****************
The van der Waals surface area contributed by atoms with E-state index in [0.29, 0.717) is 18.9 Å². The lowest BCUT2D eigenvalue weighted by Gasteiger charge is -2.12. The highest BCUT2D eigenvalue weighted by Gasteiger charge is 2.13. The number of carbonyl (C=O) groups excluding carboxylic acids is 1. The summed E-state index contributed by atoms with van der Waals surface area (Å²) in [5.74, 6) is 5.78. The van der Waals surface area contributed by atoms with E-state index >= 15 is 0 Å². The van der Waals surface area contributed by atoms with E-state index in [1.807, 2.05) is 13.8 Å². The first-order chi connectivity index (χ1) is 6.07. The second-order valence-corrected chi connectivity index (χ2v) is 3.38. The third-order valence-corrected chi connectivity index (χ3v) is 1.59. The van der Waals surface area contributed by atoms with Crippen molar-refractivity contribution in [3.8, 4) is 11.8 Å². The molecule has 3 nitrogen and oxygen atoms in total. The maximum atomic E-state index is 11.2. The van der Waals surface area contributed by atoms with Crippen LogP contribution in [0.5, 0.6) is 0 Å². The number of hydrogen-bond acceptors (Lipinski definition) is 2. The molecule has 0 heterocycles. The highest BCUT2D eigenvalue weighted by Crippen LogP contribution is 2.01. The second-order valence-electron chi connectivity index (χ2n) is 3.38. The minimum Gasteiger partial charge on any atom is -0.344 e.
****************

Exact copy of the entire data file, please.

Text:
The van der Waals surface area contributed by atoms with E-state index in [0.29, 0.717) is 18.9 Å². The lowest BCUT2D eigenvalue weighted by Gasteiger charge is -2.12. The highest BCUT2D eigenvalue weighted by Gasteiger charge is 2.13. The number of carbonyl (C=O) groups excluding carboxylic acids is 1. The summed E-state index contributed by atoms with van der Waals surface area (Å²) in [5.74, 6) is 5.78. The van der Waals surface area contributed by atoms with E-state index >= 15 is 0 Å². The van der Waals surface area contributed by atoms with E-state index in [1.807, 2.05) is 13.8 Å². The first-order chi connectivity index (χ1) is 6.07. The second-order valence-corrected chi connectivity index (χ2v) is 3.38. The third-order valence-corrected chi connectivity index (χ3v) is 1.59. The van der Waals surface area contributed by atoms with Crippen molar-refractivity contribution in [3.8, 4) is 11.8 Å². The molecule has 3 nitrogen and oxygen atoms in total. The maximum atomic E-state index is 11.2. The van der Waals surface area contributed by atoms with Crippen LogP contribution in [0.5, 0.6) is 0 Å². The number of hydrogen-bond acceptors (Lipinski definition) is 2. The molecule has 0 heterocycles. The highest BCUT2D eigenvalue weighted by Crippen LogP contribution is 2.01. The second-order valence-electron chi connectivity index (χ2n) is 3.38. The minimum Gasteiger partial charge on any atom is -0.344 e.